- Orange County Nursery donates 300 plants for Irrigation Field Trials at two UC campuses
- Supreme Court upholds lower court ruling, won’t hear water agencies’ appeal on groundwater rights
- Emergency Declaration for flooding in Owens Valley lifted by Los Angeles Mayor Eric Garcetti
- PG&E launches funding challenge for “California Climate Challenge” with $1 million
- Restoration funded for watersheds impacted by unregulated cannabis cultivation
Calaveras County Water District celebrates completion of Transmission Pipeline Replacement Project
A 17-month construction project to replace nearly 20,000 feet of 12-inch diameter water transmission pipeline in Calaveras County has been completed. The board of directors of the Calaveras County Water District (CCWD) and more than 60 people gathered at Cedar Center in Arnold recently to watch as Division 3 Director Bertha Underhill cut the blue ribbon stretched across a freshly paved trench containing the new Reach 3A pipeline.
“I am so grateful for the community’s support,” Underhill said. “People really appreciate the importance of having a safe, reliable water system serving their community. I thought today’s ceremony was just wonderful.”
The Reach 3A Water Transmission Pipeline Replacement Project replaced pipeline originally installed in 1965 and which had reached the end of its useful life. The pipeline had developed an increasing number of major leaks, the most concerning of which sent a 100-foot geyser of water into the air near Highway 4 on the 4th of July weekend in 2013. In response the CCWD Board of Directors placed the replacement project at the top of its capital improvement list. Sections of old pipeline still in service continued to fail — even as the replacement project work was underway — which caused community members to experience disruptions in their water service.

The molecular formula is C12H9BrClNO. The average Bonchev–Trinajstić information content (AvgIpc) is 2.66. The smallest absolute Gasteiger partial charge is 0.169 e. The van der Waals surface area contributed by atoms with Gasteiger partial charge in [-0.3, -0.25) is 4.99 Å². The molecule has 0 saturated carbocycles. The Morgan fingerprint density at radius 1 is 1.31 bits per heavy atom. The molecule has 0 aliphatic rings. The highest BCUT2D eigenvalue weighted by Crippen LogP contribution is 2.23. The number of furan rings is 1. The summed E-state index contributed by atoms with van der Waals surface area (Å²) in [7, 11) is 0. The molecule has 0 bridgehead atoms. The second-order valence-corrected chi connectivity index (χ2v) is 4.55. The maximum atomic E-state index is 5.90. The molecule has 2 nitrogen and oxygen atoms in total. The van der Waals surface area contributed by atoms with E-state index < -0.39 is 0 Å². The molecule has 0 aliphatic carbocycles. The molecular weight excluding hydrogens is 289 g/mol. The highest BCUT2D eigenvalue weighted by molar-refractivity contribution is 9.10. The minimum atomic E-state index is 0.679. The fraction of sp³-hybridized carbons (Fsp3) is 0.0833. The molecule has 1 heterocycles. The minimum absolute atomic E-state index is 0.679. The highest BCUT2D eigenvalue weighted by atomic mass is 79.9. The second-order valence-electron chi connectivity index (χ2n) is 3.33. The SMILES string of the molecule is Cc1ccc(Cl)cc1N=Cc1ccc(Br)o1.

As part of the ribbon cutting ceremony, CCWD General Manager Dave Eggerton welcomed community members and thanked CCWD staff members, T&S Construction as well as local, state and federal agencies and local businesses for their help with the project. The new pipeline is expected to last up to 75 years.
“The community has been with us on this project from beginning to end,” Eggerton said. “That incredible support has made it possible to complete this critically important project that ensures fire protection and safe drinking water for this community for generations to come.”
In addition to comments by Underhill and Eggerton, Charles Palmer, CCWD engineer and the Reach 3A project manager, gave a detailed overview of the pipeline and presented the project’s contractor, T&S Construction with a formal certificate of substantial completion. CCWD Board President Jeff Davidson reminded attendees that while elected boards and office staff tend to take credit for accomplishing large projects like Reach 3A, it’s the men and women working in the field that actually get their hands dirty and build the projects – and they should be properly recognized for their hard work.
Congressman Tom McClintock’s Office, Senator Tom Berryhill’s Office and Assemblyman Frank Bigelow’s office presented the CCWD Board with certificates of recognition for the completion of the project. Funding for the project came from combination of a $1.378 million grant from the United States Department of Agriculture (USDA), a $2.622 million loan from USDA and $1.3 million in local matching funds, which came from CCWD’s Capital Renovation and Replacement fund (Capital R&R). This fund was made possible by rate increases in 2013 and 2014, and the funds from those increases are dedicated solely to making capital improvements to the District’s infrastructure.
“It was great to recognize CCWD staff members, T&S Construction personnel, local, state and federal agencies, and the leadership of the CCWD Board of Directors that were integral to making this project a success,” Eggerton said of the ceremony. “This project serves as a model for how the District plans to utilize Capital R&R funds to implement capital projects across the county.”